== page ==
By revisiting the notion of pleasure gardens, this project seeks to develop a medium-scale interiorized public building. It tests the relevance of the contemporary garden in the city, public landscape program, the greenhouse and office building typologies, structural language, multi-valent scales of organization, and interior landscape spatial conditions to create a rare new species of public artifact in the form of a renewed Pleasure Garden.
CUMULUS takes the urban-nature-fetishist and examples of subnatures, such as the weed in the traditional English garden and the debris of Old Father Thames, as actors from which to extract ideas of contemporary nature as public space. The activities of the pleasure garden serve to trigger publicness by a series of subversive activities. The urban-nature-fetishist and the nomadic worker undertake the main activity of working in the most contemporary sense... working for pleasure.
Thus, CUMULUS offers spaces for the pleasure of work as a means to create a collective space: both land-working and net-working.
CUMULUS: A NATURAL, EVERYDAY PLEASURE GARDEN is:
1. A heap. A heap which takes up a greater space than the earth it came from.
2. A public space, productive space, environmentally controlled space. It is a territorial space, one that collects and accumulates ideas of nature present in our contemporary culture and presents them within one, subnatural and hermetically sealed cubic environment.
3. TQ 27 899349, a 100m x 100m x 100m occupant of the Ordinace Survey's English National Grid System, False Origin Centered at 49*N and 2*W, Transverse Mercator projected Airy Spheroid with a central meridian scaled to .9996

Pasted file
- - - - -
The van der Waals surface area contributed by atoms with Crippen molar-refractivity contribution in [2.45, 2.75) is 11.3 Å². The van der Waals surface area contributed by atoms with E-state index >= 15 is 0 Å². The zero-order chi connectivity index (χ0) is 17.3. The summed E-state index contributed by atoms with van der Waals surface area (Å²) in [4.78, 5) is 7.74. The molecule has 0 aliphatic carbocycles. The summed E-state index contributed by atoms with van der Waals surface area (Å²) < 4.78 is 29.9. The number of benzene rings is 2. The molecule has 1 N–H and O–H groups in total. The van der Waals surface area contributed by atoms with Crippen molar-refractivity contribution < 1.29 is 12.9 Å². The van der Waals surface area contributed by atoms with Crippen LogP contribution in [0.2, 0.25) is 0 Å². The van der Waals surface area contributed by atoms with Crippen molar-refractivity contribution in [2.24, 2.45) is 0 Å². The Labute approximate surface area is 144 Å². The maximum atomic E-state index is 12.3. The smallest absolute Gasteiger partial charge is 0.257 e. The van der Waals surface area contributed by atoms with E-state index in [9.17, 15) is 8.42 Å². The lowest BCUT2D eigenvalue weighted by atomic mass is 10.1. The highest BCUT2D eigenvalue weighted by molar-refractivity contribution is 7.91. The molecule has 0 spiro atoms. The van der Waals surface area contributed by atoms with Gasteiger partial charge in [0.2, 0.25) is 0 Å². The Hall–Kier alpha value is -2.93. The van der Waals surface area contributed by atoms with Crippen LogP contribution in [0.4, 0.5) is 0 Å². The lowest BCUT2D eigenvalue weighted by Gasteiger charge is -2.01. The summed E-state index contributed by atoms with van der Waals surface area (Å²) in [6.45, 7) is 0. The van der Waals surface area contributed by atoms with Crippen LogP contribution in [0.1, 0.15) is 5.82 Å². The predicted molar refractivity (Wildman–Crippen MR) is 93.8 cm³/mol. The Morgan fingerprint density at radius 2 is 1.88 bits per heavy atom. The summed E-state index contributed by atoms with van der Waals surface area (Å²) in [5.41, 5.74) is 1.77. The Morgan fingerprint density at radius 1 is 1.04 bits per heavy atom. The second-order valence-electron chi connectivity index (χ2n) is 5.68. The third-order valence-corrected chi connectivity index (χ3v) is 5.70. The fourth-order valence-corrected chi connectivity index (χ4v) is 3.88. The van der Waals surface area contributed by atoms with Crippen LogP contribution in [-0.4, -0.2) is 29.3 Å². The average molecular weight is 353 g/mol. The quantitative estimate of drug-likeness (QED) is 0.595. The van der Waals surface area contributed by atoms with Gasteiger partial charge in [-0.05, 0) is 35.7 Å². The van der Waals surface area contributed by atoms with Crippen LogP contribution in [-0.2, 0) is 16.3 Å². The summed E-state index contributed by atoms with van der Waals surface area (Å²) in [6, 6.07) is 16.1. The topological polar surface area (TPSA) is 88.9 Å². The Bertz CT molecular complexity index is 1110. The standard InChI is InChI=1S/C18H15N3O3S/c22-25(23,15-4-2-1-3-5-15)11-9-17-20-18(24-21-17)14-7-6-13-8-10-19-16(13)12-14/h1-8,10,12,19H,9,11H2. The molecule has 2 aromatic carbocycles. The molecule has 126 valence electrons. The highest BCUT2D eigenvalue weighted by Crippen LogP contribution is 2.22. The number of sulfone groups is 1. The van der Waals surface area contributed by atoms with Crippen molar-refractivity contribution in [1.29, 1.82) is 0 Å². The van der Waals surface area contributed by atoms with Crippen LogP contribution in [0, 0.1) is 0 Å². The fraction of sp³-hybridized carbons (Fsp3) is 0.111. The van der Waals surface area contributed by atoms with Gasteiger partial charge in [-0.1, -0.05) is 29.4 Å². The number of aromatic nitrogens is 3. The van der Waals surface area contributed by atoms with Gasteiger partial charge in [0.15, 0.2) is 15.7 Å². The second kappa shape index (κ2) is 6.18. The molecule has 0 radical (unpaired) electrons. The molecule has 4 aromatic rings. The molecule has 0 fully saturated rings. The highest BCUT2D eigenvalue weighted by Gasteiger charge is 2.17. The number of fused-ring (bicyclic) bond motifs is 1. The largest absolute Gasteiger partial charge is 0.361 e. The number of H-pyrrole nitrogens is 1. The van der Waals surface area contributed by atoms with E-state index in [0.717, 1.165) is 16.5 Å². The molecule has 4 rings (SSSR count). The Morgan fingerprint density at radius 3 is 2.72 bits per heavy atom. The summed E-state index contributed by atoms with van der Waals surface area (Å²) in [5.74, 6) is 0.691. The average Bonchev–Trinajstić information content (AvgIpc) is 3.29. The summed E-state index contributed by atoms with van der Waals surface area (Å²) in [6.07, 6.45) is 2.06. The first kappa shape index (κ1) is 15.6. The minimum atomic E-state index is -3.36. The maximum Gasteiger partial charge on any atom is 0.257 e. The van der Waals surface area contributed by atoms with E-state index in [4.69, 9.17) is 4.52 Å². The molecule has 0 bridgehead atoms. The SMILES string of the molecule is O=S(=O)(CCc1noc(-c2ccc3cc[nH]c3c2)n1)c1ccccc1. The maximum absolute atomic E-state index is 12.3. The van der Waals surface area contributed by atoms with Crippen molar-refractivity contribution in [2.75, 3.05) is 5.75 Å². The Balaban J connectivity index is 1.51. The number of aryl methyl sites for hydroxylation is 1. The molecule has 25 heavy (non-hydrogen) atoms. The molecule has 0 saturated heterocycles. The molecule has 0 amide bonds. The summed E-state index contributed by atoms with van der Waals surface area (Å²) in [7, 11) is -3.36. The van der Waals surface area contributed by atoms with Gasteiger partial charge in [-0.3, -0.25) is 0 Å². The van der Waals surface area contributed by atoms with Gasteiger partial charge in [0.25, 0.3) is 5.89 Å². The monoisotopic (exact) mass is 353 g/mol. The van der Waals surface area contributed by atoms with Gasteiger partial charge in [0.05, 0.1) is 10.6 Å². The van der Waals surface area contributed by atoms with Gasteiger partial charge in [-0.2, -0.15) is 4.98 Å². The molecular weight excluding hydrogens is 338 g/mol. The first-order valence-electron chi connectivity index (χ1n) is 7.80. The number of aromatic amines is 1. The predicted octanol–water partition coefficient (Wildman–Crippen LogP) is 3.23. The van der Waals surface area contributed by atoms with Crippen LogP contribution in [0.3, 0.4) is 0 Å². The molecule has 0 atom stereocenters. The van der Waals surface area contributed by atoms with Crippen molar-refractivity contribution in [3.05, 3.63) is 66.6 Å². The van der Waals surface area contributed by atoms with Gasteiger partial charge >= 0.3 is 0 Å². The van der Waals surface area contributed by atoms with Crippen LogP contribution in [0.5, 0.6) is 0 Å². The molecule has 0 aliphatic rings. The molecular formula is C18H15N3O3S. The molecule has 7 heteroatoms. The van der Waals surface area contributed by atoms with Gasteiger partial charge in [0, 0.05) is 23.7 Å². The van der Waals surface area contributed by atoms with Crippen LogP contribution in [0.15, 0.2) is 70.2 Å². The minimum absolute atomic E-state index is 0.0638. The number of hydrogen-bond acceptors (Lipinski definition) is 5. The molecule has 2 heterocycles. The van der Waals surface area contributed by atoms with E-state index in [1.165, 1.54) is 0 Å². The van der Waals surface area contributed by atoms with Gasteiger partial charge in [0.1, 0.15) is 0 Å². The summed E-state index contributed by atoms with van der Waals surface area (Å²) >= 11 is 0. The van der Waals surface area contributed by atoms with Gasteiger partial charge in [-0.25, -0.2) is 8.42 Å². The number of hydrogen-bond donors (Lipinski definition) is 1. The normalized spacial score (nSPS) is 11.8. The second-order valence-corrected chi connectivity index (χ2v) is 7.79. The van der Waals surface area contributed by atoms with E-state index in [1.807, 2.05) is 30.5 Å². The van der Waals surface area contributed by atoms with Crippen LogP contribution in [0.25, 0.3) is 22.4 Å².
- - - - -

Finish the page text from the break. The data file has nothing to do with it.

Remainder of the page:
4. A sheep pasture, a productive farm, a collection of six seeded soil hothouses, a space for the nomadic workforce, a mountain with an overlook, a cut and fill operation.
5. A construction of both massive land operations and architectural processes, in which the basic cut and fill operation of the land becomes enclosed, hermetically sealed, to create one large hot house in which six other sub-enviornments are held together - affected by the overall whole. These secondary spaces are the primary ones of human occupancy, in which pleasure is found in their enclosed, connected, and yet discrete spaces.
Shifting Sites: overlaying grid systems determine our understanding of territory and physical space
Spatial Conditions: through process of excavating, piling, shifting, and collecting, various environments and subnatures are created, from the open plan office, to the soil-filled hothouse, to the intimate fungi farm, to the scenic overlook.
Soil is not ground and ground is not soil. Rather than understanding soil as a solid mass, soil is understood as a body, in its corporeal state it is a functioning biotype that when surrounded by subtle temperatures, air, and sunlight, gives way to growth and life.
The most natural parts of the city are made explicit through contact with people and the built environment, a production of the intersection between life and our world which in fact, produces the most natural, or as David Gissen puts it, the “subnatural”. The tension felt when dust, weeds, dankness, smoke, gas, exhaust, mud, puddles, and more collect within the city and are intersected with the everyday trajectories of the human, this tension makes explicit the inherent otherness of the new nature, the subnature.
The project is supplemented by Field Notes and a guide to CUMULUS, ideas, collections of precedents,
catalogue of terms, and manifestos on contemporary work.
This project was completed at the Harvard University Graduate School of Design, 2015 as part of the London: Third Natures Pleasure Garden studio, led by Efren Garcia Grina and Cristina Diaz Moreno.
It was published in Harvard Graduate School of Design's Platform 8 Annual Journal and exhibited as part of the Harvard Graduate School of Design's Platform 8 Exhibition.